Aug. 3, 2022 – About 600 municipalities are located within Wisconsin, each with its own local rules and ordinances. Ranging in size from villages of a population of 59 (Village of Big Falls in Waupaca County) to cities with a population over 592,000 (Milwaukee), the amount of information available from each municipality varies greatly.
This article provides an overview of the resources available for researching municipal law in Wisconsin and more broadly.
Wisconsin Statutes and Municipalities
Wis. Stat. chapters 59 to 68 lay out the requirements, duties, and funding for municipalities within the state. Other chapters throughout the statutes also cover specific areas of municipal law such as chapter 32 (eminent domain), chapter 43 (libraries), chapter 213 (police and fire fighting), and chapter 287 (water reduction, recovery, and recycling).
Specifically, Wis. Stat. section 66.0103(1) gives local municipalities the power to create local codes. Once a code is enacted, a copy of that code “shall be maintained and available for public inspection in the office of city, village, town or county clerk.”
Finding Local Municipal Ordinances
While many municipalities post their ordinances online, that is not always the case, and it may take some digging to locate specific ordinances.
Emily Gellings is a contract legal researcher. She is a past president and current secretary of the Law Librarians Association of Wisconsin (LLAW), a chapter of the American Association of Law Libraries (AALL).
The Wisconsin State Law Library keeps a current list of online ordinances available on their website. Organized alphabetically by municipality, this list is the best starting point for locating Wisconsin ordinances.
If you are looking for ordinances for a municipality that has not posted them online, the best starting point is to contact the local municipal clerk. Most city clerks will provide a way to view the ordinances in person, or will mail or email copies of specific ordinances.
For historic versions of the ordinances, the local public library (see the list on librarytechnology.org), historical society (here’s a directory), or the Wisconsin State Historical Society are all helpful resources. The State Historical Society also provides the Wisconsin Municipal Records Schedule.
Some of the larger municipalities in Wisconsin not only post their code of ordinances online, but also provide ways to track legislation online. For example, Madison, Milwaukee, Racine, and West Allis all have legislative information posted on Legistar. Here you can track municipal legislation through introduction to passage.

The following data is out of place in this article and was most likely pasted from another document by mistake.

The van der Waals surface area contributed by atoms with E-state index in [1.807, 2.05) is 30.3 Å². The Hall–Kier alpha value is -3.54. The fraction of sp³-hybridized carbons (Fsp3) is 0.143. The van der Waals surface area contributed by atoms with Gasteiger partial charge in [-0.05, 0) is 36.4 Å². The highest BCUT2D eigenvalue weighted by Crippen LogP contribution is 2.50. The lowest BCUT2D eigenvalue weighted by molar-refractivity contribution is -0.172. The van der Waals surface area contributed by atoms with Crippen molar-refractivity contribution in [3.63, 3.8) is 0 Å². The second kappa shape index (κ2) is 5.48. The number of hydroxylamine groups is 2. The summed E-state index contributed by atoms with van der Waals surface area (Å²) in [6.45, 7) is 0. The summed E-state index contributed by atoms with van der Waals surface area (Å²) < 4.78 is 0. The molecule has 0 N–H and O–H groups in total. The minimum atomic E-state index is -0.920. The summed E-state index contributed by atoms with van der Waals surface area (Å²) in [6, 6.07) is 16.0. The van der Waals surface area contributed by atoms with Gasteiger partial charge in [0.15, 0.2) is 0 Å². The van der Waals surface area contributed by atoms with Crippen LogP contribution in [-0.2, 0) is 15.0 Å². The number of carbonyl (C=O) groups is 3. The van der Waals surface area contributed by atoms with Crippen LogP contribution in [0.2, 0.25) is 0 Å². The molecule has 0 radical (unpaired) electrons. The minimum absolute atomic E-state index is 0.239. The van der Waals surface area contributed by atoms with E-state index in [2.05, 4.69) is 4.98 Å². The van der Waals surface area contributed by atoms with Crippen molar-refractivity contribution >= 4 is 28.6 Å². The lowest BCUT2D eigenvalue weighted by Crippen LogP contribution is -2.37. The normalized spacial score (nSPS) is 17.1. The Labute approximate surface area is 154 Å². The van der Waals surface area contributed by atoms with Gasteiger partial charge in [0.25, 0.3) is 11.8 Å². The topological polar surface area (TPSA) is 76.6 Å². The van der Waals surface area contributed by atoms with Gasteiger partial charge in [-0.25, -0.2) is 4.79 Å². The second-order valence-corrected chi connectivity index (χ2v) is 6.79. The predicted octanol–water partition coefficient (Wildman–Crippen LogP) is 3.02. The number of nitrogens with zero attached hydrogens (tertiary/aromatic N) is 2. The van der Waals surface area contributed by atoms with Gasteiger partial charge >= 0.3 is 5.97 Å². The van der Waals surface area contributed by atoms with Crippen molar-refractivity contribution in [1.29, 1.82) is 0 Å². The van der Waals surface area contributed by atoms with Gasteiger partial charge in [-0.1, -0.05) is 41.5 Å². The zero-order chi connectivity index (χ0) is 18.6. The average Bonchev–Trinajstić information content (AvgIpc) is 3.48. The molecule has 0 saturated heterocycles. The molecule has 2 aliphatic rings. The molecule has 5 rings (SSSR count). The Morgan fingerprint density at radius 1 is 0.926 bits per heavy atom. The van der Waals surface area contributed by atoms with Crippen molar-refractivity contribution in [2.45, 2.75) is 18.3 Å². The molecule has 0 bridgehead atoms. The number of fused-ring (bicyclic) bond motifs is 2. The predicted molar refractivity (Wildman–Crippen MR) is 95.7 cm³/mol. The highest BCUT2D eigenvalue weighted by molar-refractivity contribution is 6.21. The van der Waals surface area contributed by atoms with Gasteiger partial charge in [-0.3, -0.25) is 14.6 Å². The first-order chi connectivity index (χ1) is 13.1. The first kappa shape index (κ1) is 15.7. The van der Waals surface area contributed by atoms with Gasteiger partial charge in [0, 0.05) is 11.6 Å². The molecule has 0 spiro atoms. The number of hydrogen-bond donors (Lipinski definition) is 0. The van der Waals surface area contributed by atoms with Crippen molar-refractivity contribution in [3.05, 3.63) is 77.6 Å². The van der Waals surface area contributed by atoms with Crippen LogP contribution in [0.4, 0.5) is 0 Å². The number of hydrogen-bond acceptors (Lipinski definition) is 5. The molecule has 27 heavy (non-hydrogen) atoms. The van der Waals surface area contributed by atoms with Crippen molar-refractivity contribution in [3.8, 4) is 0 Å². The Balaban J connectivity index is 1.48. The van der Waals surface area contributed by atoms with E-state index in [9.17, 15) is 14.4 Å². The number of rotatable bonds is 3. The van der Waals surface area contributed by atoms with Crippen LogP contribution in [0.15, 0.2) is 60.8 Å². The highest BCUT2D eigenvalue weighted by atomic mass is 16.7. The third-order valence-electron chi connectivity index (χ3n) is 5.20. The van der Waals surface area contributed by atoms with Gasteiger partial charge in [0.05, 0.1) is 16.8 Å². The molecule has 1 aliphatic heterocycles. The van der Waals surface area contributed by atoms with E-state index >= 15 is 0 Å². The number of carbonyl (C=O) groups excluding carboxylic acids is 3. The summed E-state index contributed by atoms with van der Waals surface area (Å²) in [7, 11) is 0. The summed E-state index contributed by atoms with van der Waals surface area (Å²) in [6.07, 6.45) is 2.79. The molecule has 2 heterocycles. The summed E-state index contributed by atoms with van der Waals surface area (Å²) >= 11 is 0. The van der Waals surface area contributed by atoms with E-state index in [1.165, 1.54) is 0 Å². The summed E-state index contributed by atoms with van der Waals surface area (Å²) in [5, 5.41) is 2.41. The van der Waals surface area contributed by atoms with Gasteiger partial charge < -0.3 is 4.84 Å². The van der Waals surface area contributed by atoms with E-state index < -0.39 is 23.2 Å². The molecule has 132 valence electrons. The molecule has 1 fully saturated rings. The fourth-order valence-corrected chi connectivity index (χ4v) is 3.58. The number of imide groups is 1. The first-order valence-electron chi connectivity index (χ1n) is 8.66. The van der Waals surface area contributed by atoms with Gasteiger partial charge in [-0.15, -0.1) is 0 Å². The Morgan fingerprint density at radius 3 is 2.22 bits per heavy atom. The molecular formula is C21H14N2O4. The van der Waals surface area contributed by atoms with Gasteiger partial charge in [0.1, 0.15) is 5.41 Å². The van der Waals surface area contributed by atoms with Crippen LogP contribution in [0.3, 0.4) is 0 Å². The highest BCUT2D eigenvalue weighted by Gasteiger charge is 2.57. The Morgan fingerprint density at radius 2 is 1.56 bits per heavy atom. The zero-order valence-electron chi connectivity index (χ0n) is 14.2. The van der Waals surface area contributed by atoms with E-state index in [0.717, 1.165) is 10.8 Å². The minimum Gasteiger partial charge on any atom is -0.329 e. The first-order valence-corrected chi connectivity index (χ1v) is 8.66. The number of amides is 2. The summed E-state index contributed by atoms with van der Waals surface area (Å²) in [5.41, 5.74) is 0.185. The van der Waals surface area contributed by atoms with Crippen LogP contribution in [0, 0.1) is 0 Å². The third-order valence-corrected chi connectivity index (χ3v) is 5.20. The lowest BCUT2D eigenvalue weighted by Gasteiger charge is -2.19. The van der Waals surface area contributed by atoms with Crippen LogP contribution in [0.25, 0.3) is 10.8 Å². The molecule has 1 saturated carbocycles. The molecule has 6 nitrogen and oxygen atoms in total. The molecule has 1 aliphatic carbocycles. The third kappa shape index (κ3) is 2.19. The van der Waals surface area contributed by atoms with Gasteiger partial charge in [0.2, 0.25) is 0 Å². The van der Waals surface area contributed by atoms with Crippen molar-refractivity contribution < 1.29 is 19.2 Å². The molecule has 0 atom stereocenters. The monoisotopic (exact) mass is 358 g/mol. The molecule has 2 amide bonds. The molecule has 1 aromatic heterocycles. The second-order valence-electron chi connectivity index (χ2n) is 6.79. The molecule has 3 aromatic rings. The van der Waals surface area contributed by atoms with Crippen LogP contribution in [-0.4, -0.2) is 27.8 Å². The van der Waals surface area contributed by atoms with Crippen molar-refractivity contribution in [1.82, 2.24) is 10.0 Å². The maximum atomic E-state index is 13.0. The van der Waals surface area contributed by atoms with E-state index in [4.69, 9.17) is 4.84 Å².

Online Municipal Law Resources
The League of Wisconsin Municipalities is a member-based organization with a wealth of resources for Wisconsin cities and villages. While some information is limited to members, there is a large amount of information available to the general public. This includes tracking of relevant legislation, sample ordinances, and legal opinions. The League also publishes handbooks on relevant topics that are available for purchase at a low cost.
TheLibrary of Congress: Municipal Codes: A Beginner’s Guide is especially helpful if researching municipal codes outside of Wisconsin. There’s information on locating current municipal codes, as well as older municipal codes. This site also provides links to sample municipal codes.
TheNational League of Cities is an organization made up of city, town, and village leaders throughout the U.S. Their resource library has over a thousand articles, webinars, reports, and guides available on topics of interest to municipalities of all sizes.
General Municipal Treatises
There are many useful secondary sources on municipal law to get started on your research. The titles include both primers for getting started in municipal research as well as in-depth resources for more advanced research.
Antieau on Local Government Law – covers the principles of law for all types of local government. Available in print and on Lexis.
Local Government Law – part of West’s Hornbook series, this serves as a good introduction to municipal law.
Matthews Municipal Ordinances – resource for those involved in drafting and revising local ordinances. Available in print and on Westlaw.
McQuillen’s Law of Municipal Corporations – in-depth treatise with coverage of all aspect of municipal law. Available in print and on Westlaw.
Municipal Legal Forms, With Commentary – extensive library of annotated forms applicable to local governments. Available in print and on Westlaw.
Ordinance Law Annotations – digest of cases relevant to interpreting and defending municipal ordinances. Available in print and on Westlaw.
PINNACLE Books of Interest on Municipal Law
State Bar of Wisconsin PINNACLE© publishes several titles of interest to those researching municipal law and related issues:
Both of these titles are available in print and digitally through Books Unbound.
In addition, PINNACLE offers ongoing CLE programs on the topic of municipal law. Check out WisBar.org Marketplace for the current list.
Resources to Stay Current
There are a variety of great resources online for staying up to date on issues that impact municipalities. Here are a few resources to start with to stay current in this area:
If you prefer staying up to date via podcasts, the National League of Cities also just released a new podcast of CitiesSpeak.
Where to Learn More
If you have specific questions about researching municipal law, reach out to your local law librarian. Librarians can efficiently direct you to trusted legal practice materials. Reach out and ask your local law librarian for help with your research, or at these libraries: